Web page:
Mobile strategy needs to catch up with adoption

Most businesses see mobility as a key driver of agility, effectiveness and efficiency, but have yet to formulate long-term strategic plans.

Most businesses see mobility as a key driver of agility, effectiveness and efficiency, but have yet to formulate long-term strategic plans in this area, according to a global survey.

Symantec's 2012 State of Mobility Survey suggests that 71% of firms overall and 63% in the UK are discussing deploying custom mobile applications.

The supplier surveyed more than 6,000 organisations in 43 countries to establish the state of mobile computing to enable businesses to understand the risks and make informed decisions.

The survey found that globally one-third of respondents are implementing or have already implemented custom mobile applications and 49% of UK organisations are running mobile line-of-business apps.

A further 60% are looking at mobilising business applications, 72% are starting to develop their own corporate applications and 66% thinking about developing their own corporate app stores.

Despite this adoption, 48% of survey respondents said that mobility is "somewhat to extremely challenging" and 41% identified mobile devices as one of their top three IT risks.

Most businesses see mobility as a great opportunity, but there are clear risks that go with that, said Greg Day, security chief technology officer in Europe and director of security strategy at Symantec.

"The survey highlights that businesses are getting a stronger grasp of risks and what they should be doing about them," he said.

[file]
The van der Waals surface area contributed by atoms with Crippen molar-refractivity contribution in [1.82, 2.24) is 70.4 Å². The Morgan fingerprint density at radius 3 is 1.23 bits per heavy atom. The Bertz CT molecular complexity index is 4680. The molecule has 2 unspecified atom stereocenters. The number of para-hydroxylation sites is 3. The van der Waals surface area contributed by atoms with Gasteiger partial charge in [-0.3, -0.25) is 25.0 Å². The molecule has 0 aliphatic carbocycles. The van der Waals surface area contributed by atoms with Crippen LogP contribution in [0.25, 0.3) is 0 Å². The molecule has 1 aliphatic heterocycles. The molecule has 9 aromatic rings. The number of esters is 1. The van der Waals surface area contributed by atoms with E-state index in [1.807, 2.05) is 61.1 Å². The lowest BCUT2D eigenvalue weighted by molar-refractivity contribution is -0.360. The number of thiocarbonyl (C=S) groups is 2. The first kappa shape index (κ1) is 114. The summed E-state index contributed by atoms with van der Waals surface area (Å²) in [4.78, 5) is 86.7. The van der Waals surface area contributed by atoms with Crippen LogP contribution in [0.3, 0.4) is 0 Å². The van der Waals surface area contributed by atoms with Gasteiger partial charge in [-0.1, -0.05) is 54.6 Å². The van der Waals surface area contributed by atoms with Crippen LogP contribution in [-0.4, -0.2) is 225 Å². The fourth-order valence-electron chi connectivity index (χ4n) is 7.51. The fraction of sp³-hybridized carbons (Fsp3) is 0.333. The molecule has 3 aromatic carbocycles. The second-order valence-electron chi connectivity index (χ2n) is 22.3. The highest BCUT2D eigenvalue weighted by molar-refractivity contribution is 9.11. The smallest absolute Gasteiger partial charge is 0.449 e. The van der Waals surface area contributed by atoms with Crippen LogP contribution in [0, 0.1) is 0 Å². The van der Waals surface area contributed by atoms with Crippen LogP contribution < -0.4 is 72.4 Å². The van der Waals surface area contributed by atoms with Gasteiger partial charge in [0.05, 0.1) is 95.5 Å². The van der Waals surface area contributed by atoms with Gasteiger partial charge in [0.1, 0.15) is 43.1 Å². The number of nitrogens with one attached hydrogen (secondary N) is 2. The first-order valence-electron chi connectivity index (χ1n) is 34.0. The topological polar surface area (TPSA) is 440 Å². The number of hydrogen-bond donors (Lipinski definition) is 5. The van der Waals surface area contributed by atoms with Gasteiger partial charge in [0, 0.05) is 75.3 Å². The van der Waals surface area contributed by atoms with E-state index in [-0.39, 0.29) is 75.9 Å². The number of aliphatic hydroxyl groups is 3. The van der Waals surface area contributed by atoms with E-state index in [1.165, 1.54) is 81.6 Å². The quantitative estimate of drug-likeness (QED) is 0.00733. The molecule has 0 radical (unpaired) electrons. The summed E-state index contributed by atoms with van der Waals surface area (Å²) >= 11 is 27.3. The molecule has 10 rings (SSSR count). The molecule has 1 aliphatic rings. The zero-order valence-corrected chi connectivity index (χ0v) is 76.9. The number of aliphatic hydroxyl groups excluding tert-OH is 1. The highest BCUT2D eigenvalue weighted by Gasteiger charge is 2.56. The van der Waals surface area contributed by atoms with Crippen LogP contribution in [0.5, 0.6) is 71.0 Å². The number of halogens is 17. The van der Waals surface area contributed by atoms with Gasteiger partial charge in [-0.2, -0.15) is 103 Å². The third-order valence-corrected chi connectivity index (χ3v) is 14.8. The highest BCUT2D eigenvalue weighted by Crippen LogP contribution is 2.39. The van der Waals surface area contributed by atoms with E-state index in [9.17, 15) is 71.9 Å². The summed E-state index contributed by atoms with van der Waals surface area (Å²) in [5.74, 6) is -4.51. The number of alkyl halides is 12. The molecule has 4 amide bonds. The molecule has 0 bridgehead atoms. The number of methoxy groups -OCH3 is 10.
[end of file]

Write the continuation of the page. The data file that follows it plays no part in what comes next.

But what most businesses need to do now, said Day, is to develop a long-term strategy for enabling mobility in the business across all departments, applications, devices and mobile platforms.

Until now, most mobile implementations have tended to be tactical rather than strategic and department by department rather than enterprise-wide, he said.

"Businesses need something that is more unified and standardised across the business that sets out clear policies on appropriate usage, device ownership, mobile platforms and provisioning," said Day.

Symantec's Recommendations:

  • Think strategically:  Build a realistic assessment of the ultimate scale of the mobile business plan and its impact on company infrastructure. Think beyond e-mail. Explore all the mobile opportunities that can be introduced and understand the risks and threats that need to be mitigated. Take a cross-functional approach to securing sensitive data wherever it ends up.
  • Manage efficiently: Mobile devices are legitimate endpoints that require the same attention given to traditional PCs. Many of the processes, policies, education and technologies that are used for desktops and laptops are also applicable to mobile platforms. So the management of mobile devices should be integrated into the overall IT management framework.
  • Enforce appropriately: As more employees connect their personal devices to the corporate network, organisations need to modify their acceptable usage policies to accommodate both corporate-owned and personally-owned devices. Management and security controls will need to differ based on ownership of the device and the associated controls that the organisation requires. Employees will continue to add devices to the corporate network to make their jobs more efficient and enjoyable so organisations must plan for this legally, operationally and culturally.
  • Secure comprehensively: Look beyond basic password, wipe and application blocking policies. Focus on the information and where it is viewed, transmitted and stored. Integrating with existing data loss prevention, encryption and authentication policies will ensure consistent corporate and regulatory compliance.

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